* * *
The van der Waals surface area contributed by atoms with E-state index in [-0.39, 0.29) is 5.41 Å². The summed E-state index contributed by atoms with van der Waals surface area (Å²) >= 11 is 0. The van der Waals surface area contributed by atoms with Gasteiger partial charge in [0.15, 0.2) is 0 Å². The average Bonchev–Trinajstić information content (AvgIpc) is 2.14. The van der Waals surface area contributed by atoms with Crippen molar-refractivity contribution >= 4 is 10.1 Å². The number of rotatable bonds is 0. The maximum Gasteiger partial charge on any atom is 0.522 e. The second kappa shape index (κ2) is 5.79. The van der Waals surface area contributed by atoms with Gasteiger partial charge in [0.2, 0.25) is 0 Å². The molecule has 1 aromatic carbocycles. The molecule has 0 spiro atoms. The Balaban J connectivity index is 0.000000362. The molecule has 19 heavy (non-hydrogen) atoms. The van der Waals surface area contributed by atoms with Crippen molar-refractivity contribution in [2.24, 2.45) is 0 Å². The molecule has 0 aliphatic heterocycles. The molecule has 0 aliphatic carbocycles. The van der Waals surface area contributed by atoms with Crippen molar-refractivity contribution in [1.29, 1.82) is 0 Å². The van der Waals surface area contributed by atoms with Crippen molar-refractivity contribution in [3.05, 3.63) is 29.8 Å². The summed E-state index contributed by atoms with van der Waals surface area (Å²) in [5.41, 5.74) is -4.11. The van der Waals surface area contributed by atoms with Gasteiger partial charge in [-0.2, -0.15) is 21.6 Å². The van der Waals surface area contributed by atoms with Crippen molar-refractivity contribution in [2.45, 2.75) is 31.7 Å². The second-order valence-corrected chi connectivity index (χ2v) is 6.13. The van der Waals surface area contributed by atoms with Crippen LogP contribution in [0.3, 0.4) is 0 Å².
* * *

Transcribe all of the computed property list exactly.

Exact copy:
The van der Waals surface area contributed by atoms with E-state index in [-0.39, 0.29) is 5.41 Å². The summed E-state index contributed by atoms with van der Waals surface area (Å²) >= 11 is 0. The van der Waals surface area contributed by atoms with Gasteiger partial charge in [0.15, 0.2) is 0 Å². The average Bonchev–Trinajstić information content (AvgIpc) is 2.14. The van der Waals surface area contributed by atoms with Crippen molar-refractivity contribution >= 4 is 10.1 Å². The number of rotatable bonds is 0. The maximum Gasteiger partial charge on any atom is 0.522 e. The second kappa shape index (κ2) is 5.79. The van der Waals surface area contributed by atoms with Gasteiger partial charge in [0.2, 0.25) is 0 Å². The molecule has 1 aromatic carbocycles. The molecule has 0 spiro atoms. The Balaban J connectivity index is 0.000000362. The molecule has 19 heavy (non-hydrogen) atoms. The van der Waals surface area contributed by atoms with Crippen molar-refractivity contribution in [2.24, 2.45) is 0 Å². The molecule has 0 aliphatic heterocycles. The molecule has 0 aliphatic carbocycles. The van der Waals surface area contributed by atoms with Crippen molar-refractivity contribution in [1.29, 1.82) is 0 Å². The van der Waals surface area contributed by atoms with Crippen molar-refractivity contribution in [3.05, 3.63) is 29.8 Å². The summed E-state index contributed by atoms with van der Waals surface area (Å²) in [5.41, 5.74) is -4.11. The van der Waals surface area contributed by atoms with Gasteiger partial charge in [-0.2, -0.15) is 21.6 Å². The van der Waals surface area contributed by atoms with Crippen molar-refractivity contribution in [2.45, 2.75) is 31.7 Å². The second-order valence-corrected chi connectivity index (χ2v) is 6.13. The van der Waals surface area contributed by atoms with Crippen LogP contribution in [0.3, 0.4) is 0 Å².